At the heart of the desegreation dilemma between the Department of Health, Education and Welfare and several Southern states (chiefly Virginia, North Carolina and Georgia) is the role of the black college and university. One of those colleges -- Norfolk State in Tidewater, Va. -- is now under mandate from the Office for Civil Rights to eliminate some of the courses that, it claims, "duplicate" those at Old Dominion University, a predominately white school four miles away.
Understanding this whole controversy involves understanding what Norfolk State College means -- not just to blacks and not just to Tidewater, but to larger principles that American society ought to represent as well.
The primary beneficiaries of Norfolk State are indisputably Tidewater blacks. The school is "like a religion" with blacks, maintains President Harrison B. Wilson. It was founded by poor folks "taking up nickles and dimes" to start a college back in 1935, when blacks were barred by Virginia law from attending white schools. "Without Norfolk State our child wouldn't have gotten a college education" is a refrain heard in the black churches. "We couldn't afford one otherwise."
Norfolk State symbolizes "blackness" in Tidewater even for many black students attending Old Dominion University. It is a social, intellectual and political magnet for the black community. Members of its faculty have served on local city councils and school boards, the state welfare board, and in the state legislature. The college is what every racial, religious and ethnic group is entitled to have: its own point of anchor and port of call.
The battle of this college is more than the battle of a faculty for its educational turf. Its abiding meaning lies in what it offers to black students: transitional work in reading, writing and mathematics (the "I" program); teachers who act as counselors and role models; the sense of being integral to an educational enterprise, not a neglected minority on the margins.
It was both unfortunate and insensitive that the one and only "desegregation" option initially suggested by Virginia Secretary of Education J. Wade Gilley had Norfolk State surrendering its business-administration and accounting programs. For the single greatest impetus to the development of a black middle class is middle-level management jobs. To strip from a black institution programs on the cutting edge of black progress is to point a dagger at its heart.
Why, also, the hideous irony of a federal government -- long blacks' stalwart ally -- now attempting to dismember their schools? Because, at bottom, Washington's powers-that-be regard predominately black colleges as Uncle Tomish, as second-rate and as sanctuaries and refuges for blacks unwilling to face the "stiffer" competition of integrated climes.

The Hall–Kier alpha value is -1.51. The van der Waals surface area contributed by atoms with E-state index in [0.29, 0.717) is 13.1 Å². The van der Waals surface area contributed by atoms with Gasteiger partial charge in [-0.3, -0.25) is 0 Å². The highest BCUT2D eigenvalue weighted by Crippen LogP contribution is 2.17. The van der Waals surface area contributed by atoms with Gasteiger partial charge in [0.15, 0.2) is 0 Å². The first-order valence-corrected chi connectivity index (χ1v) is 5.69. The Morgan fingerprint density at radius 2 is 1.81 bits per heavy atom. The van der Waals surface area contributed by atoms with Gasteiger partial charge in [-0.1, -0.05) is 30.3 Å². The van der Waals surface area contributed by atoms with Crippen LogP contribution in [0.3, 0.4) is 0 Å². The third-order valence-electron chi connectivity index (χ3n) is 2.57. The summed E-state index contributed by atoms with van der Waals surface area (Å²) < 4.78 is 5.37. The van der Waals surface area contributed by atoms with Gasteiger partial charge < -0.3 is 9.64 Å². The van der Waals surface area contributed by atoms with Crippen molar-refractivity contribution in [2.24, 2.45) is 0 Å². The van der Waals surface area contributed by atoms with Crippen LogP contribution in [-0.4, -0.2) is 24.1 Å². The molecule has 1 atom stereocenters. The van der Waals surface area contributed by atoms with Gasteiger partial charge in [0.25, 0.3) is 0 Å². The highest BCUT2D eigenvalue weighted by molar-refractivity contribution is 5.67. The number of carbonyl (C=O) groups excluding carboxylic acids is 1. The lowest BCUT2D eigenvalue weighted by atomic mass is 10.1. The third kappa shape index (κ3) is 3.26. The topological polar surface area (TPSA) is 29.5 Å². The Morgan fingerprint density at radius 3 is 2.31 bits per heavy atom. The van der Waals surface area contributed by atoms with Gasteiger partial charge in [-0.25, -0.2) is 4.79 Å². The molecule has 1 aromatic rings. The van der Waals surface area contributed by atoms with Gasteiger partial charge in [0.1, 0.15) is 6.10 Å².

A more corrosive notion is hard to imagine. The larger message of the black-power movement in the late 1960s was not really a rejection of integration but a plea that the race problem in this country never could be resolved without a healthy sense of minority self-esteem. But how will black pride take seed with a government that subtly denigrates minority institutions in a way it would never dare to with those predominately white?
American life is inescapably both insular and broad. Chicanos, Jews, Italian and Polish Americans, Catholics, Filipinos and Southerners are all valuable participants in the larger American society, but maintain their indigenous traditions and beliefs. Yet this duality or American life -- mostly accepted with regard to other minorities -- has never been accepted in regard to blacks. If Washington for one minute attempted to dismantle any institution with too high a concentration of Catholics or Jews or Irish Americans, there would be spontaneous and justified outrage. Should silence then, or acquiescence, greet the present attempt?
If this were all state-imposed segregation, it would be one thing. But it is self-selected. This is not the pre-Brown era, where no black could attend any white school. This is not the old freedom-of-choice that, in truth, was not so free. Today, black students can attend white colleges, which badly want them, or they can seek the advantages of schools like Norfolk State.
Maybe, in the millennium, race will be immaterial. Maybe, on some tomorrow, there will be no need for Norfolk State. But today there is: for students who by personal temperament, educational background or cultural pull and preference wish to attend. And their right to do so is every bit as much a civil right as the right to attend an integrated school declared by Brown.
The Department of HEW and the Office for Civil Rights may yet manage to hobble this school. But they ought to ask themselves one simple question first: How many young blacks will cease to find in higher education the road to liberation of the human spirit and to a new and more promising American life?